Released on September 6, “Starfield” is the first intellectual property released by Bethesda in nearly 29 years. Best known for their multi-game franchises, Bethesda Game Studios have been focused on the continuation of their well-known franchises. Games such as “Fallout,” and “The Elder Scrolls.”
While the game received early access, so did the reviews. Many highly reputable sources within the gaming industry have labeled the game with scores that seem to deter the fans. While the scores aren’t low, fans seem upset by the result. With IGN having scored the game a 7 out of 10, the same score was given by Gamespot. With their review titled, “to infinity, but not beyond.”
Now, don’t get me wrong, production build-up will never guarantee hype but after the failure of “Cyberpunk 2077” in December of 2022, I thought that the fans would have learned by now. A game of this size will never be released in perfect playing condition. There will always be little bugs that will make the gameplay a little strange. Especially when the game is in ‘early access,’ like as “Starfield.”
Sci-Fi gaming has been on the rise since 2020 but this single-player, action role-playing game was announced back in 2018 during the company’s E3 presentation. The game is exclusive to Xbox and PC, with many gaining access through Xbox Game Pass. But games on this service do get switched around. Which means Starfield won’t be there forever, especially when release date glitches and bugs are fixed. And with the production being so heavily anticipated, fans are considering the reviews as a make-or-break.
But the real question is not about “Starfield,” but the way in which a review can impact a fan’s perception. Whether it’s truly worthy of influence.
Who to Trust:
GameSpot and IGN are two household names when it comes to gaming and entertainment industries. Both beginning back in the mid-1990s. With their names out in the public eye for more than two decades, these companies hold the power of influence over fans in a way that some might deem damaging to the industry. One negative review from a source you trust could alter your perception completely.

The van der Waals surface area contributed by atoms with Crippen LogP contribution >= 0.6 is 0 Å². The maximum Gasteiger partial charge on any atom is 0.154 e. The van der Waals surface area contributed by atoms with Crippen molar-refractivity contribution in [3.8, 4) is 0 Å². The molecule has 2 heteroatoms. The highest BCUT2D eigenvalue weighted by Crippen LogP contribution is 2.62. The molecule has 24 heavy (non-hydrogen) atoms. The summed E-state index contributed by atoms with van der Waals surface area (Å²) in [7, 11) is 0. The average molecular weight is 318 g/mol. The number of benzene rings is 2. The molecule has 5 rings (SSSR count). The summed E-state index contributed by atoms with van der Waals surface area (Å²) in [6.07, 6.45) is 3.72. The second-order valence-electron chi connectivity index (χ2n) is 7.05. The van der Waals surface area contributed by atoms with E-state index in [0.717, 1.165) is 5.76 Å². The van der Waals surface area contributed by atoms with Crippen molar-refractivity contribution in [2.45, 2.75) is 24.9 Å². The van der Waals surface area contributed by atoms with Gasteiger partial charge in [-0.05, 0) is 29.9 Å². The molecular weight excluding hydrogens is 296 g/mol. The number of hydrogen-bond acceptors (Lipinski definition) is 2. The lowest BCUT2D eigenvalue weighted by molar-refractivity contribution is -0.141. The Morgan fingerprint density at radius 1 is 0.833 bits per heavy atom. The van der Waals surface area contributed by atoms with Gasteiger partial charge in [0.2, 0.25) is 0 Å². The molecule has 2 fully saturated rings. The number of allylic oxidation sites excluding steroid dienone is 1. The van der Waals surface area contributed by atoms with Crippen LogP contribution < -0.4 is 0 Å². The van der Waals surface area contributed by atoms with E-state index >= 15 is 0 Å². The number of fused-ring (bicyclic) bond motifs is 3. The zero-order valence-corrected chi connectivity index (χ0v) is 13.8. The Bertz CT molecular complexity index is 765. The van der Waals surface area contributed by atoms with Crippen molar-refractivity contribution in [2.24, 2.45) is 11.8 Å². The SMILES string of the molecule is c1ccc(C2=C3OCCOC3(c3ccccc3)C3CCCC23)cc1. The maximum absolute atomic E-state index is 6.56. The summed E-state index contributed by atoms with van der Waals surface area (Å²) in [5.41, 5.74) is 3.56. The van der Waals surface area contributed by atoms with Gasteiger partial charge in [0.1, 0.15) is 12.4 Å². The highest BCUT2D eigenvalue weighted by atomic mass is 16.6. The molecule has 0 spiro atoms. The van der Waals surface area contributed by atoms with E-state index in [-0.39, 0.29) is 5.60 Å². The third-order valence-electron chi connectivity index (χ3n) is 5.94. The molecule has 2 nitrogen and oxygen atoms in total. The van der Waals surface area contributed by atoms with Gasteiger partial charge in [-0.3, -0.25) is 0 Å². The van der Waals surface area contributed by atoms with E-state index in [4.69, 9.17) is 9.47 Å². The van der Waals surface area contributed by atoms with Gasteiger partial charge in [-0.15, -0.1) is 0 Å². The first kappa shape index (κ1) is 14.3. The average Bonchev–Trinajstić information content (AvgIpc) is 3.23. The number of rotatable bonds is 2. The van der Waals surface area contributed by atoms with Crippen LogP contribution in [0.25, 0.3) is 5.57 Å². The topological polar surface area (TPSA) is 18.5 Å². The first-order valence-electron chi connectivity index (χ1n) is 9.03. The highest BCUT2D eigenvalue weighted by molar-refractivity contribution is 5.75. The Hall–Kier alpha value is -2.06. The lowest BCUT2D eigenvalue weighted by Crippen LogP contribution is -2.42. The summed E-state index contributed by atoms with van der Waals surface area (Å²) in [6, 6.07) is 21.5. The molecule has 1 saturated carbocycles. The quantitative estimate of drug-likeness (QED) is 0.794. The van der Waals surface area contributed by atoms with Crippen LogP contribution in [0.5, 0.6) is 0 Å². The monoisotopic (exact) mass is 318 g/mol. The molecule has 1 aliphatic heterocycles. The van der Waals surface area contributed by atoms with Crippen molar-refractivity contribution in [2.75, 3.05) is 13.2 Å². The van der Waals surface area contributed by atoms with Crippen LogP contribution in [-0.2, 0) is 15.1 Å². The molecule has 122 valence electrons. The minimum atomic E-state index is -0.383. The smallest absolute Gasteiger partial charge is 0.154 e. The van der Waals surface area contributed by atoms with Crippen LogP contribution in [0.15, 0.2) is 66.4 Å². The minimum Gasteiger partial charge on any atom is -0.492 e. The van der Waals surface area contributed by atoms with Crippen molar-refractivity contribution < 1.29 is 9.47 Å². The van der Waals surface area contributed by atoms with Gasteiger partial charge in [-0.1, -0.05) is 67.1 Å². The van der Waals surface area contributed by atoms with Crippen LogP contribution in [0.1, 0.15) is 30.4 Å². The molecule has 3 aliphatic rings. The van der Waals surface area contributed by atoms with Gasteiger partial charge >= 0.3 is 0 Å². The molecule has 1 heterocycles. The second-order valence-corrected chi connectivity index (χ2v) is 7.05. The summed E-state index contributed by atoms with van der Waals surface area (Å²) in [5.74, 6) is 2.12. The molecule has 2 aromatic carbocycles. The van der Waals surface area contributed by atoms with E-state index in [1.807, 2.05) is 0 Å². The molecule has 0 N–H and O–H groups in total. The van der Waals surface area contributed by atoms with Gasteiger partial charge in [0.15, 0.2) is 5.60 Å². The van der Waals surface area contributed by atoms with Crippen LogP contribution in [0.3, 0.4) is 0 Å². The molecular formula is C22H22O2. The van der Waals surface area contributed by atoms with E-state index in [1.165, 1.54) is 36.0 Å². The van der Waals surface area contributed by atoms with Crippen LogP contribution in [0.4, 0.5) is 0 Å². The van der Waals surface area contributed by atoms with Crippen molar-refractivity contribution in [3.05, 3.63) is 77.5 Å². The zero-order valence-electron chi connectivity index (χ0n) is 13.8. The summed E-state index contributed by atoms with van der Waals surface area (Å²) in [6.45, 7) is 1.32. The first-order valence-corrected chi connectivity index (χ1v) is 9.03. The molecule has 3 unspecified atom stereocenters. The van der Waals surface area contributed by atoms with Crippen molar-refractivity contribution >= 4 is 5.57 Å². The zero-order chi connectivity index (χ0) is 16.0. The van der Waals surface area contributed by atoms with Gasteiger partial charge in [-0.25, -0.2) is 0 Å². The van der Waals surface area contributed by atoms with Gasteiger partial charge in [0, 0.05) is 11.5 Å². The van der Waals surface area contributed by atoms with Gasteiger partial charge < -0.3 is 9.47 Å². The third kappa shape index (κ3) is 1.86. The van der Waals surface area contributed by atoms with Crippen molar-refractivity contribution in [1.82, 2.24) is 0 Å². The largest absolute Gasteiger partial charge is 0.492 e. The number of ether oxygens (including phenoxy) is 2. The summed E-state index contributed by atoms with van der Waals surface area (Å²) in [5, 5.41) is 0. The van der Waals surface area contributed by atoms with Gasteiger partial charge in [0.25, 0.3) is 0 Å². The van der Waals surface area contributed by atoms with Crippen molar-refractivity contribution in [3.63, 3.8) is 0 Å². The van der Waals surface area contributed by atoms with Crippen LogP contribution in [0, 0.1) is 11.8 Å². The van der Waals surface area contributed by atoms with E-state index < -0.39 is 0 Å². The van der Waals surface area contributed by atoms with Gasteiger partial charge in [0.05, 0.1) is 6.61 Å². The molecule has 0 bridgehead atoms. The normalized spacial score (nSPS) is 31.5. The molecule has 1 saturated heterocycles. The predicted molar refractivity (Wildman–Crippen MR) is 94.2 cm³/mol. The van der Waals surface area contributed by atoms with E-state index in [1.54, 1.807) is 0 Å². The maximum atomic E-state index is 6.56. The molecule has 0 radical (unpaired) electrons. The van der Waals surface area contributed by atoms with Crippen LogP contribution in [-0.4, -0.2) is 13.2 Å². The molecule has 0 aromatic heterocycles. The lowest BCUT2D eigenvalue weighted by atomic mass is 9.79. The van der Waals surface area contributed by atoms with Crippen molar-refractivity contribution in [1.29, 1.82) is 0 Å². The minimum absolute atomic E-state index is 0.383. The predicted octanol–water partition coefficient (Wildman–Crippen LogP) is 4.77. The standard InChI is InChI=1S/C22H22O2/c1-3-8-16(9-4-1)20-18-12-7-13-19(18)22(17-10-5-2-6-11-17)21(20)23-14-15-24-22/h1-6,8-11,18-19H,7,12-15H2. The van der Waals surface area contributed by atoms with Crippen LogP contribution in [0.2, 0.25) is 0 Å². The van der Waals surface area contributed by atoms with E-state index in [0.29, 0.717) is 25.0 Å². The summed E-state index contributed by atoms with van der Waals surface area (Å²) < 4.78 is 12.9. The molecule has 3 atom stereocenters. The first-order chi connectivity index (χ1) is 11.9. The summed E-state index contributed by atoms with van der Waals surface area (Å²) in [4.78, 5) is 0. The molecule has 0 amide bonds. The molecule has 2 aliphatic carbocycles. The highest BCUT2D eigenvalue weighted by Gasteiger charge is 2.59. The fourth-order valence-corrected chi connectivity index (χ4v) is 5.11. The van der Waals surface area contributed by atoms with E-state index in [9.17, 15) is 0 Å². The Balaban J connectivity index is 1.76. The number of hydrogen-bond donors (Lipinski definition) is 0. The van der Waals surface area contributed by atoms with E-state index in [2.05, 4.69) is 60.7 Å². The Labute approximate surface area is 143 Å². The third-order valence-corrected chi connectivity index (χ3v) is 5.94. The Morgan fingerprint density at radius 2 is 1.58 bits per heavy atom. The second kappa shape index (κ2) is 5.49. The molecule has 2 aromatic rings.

When it comes to “Starfield,” their reviews don’t differ much from the typical day-one glitches we always see. They do however, show their lack of excitement about the release.
Let’s look at the individual reviews.
“This is gonna be a bumpy ride.” IGNs Review of Starfield:
Fans are labeling the “Starfield” review as biased. With the influx of disagreement when the review hit Twitter.
Awarding the game a seven out of ten, the reviewer Dan Stapleton wrote that “Starfield has a lot of forces working against it, but eventually the allure of its expansive roleplaying quests and respectable combat make its gravitational pull difficult to resist.”
While the review does recommend the game, it states “There are a lot of forces working against it.” Stapleton blames the combination of “disjointed space travel,” lack of maps, and unorganized inventory management. Not to mention the bugs that all new games face.
However, the game’s unique selling point of building and piloting your very own spaceship amps the gameplay and saves it from falling flat. But what we need to remember is that with games this expansive, storylines may take longer than usual to become invested in. Especially when there is so much to do right off the bat.
But why has “Starfield” only achieved a score of seven? Which according to IGN, only labels the game as “good?”
IGN – Scoring System:
A ‘good’ game is nothing to run from. Like IGN’s scoring system says, “playing a good game is time well spent.” But how can a game that received such positivity before and after release only reach a score as shorthanded as ‘good’?